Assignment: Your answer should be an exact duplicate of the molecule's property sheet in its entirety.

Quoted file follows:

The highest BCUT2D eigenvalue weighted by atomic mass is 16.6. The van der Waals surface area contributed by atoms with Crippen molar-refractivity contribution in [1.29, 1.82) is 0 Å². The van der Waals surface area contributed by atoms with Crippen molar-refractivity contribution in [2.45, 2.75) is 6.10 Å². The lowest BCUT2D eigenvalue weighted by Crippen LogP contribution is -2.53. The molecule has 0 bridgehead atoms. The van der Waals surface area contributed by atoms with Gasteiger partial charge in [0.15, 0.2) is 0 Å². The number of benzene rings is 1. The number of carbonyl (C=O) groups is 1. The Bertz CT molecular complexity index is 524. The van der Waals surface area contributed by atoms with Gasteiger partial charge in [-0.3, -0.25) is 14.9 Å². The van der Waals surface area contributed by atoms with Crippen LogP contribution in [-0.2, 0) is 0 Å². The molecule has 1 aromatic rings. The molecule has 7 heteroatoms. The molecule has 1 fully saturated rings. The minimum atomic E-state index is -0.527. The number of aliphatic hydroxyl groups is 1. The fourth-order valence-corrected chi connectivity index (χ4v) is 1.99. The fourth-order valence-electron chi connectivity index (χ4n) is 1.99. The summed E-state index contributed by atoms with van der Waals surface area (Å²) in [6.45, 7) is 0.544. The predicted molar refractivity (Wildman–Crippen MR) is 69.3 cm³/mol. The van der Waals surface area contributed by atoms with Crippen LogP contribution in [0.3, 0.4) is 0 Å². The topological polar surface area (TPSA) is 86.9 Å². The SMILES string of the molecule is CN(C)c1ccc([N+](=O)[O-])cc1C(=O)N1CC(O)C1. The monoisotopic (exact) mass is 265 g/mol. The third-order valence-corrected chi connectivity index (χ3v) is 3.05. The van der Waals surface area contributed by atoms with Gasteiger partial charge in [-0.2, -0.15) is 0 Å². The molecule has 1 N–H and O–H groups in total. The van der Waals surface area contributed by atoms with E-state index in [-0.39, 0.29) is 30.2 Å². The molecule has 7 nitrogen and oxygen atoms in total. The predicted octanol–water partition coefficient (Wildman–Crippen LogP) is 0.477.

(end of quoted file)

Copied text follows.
The highest BCUT2D eigenvalue weighted by atomic mass is 16.6. The van der Waals surface area contributed by atoms with Crippen molar-refractivity contribution in [1.29, 1.82) is 0 Å². The van der Waals surface area contributed by atoms with Crippen molar-refractivity contribution in [2.45, 2.75) is 6.10 Å². The lowest BCUT2D eigenvalue weighted by Crippen LogP contribution is -2.53. The molecule has 0 bridgehead atoms. The van der Waals surface area contributed by atoms with Gasteiger partial charge in [0.15, 0.2) is 0 Å². The number of benzene rings is 1. The number of carbonyl (C=O) groups is 1. The Bertz CT molecular complexity index is 524. The van der Waals surface area contributed by atoms with Gasteiger partial charge in [-0.3, -0.25) is 14.9 Å². The van der Waals surface area contributed by atoms with Crippen LogP contribution in [-0.2, 0) is 0 Å². The molecule has 1 aromatic rings. The molecule has 7 heteroatoms. The molecule has 1 fully saturated rings. The minimum atomic E-state index is -0.527. The number of aliphatic hydroxyl groups is 1. The fourth-order valence-corrected chi connectivity index (χ4v) is 1.99. The fourth-order valence-electron chi connectivity index (χ4n) is 1.99. The summed E-state index contributed by atoms with van der Waals surface area (Å²) in [6.45, 7) is 0.544. The predicted molar refractivity (Wildman–Crippen MR) is 69.3 cm³/mol. The van der Waals surface area contributed by atoms with Crippen LogP contribution in [0.3, 0.4) is 0 Å². The topological polar surface area (TPSA) is 86.9 Å². The SMILES string of the molecule is CN(C)c1ccc([N+](=O)[O-])cc1C(=O)N1CC(O)C1. The monoisotopic (exact) mass is 265 g/mol. The third-order valence-corrected chi connectivity index (χ3v) is 3.05. The van der Waals surface area contributed by atoms with Gasteiger partial charge in [-0.2, -0.15) is 0 Å². The molecule has 1 N–H and O–H groups in total. The van der Waals surface area contributed by atoms with E-state index in [-0.39, 0.29) is 30.2 Å². The molecule has 7 nitrogen and oxygen atoms in total. The predicted octanol–water partition coefficient (Wildman–Crippen LogP) is 0.477.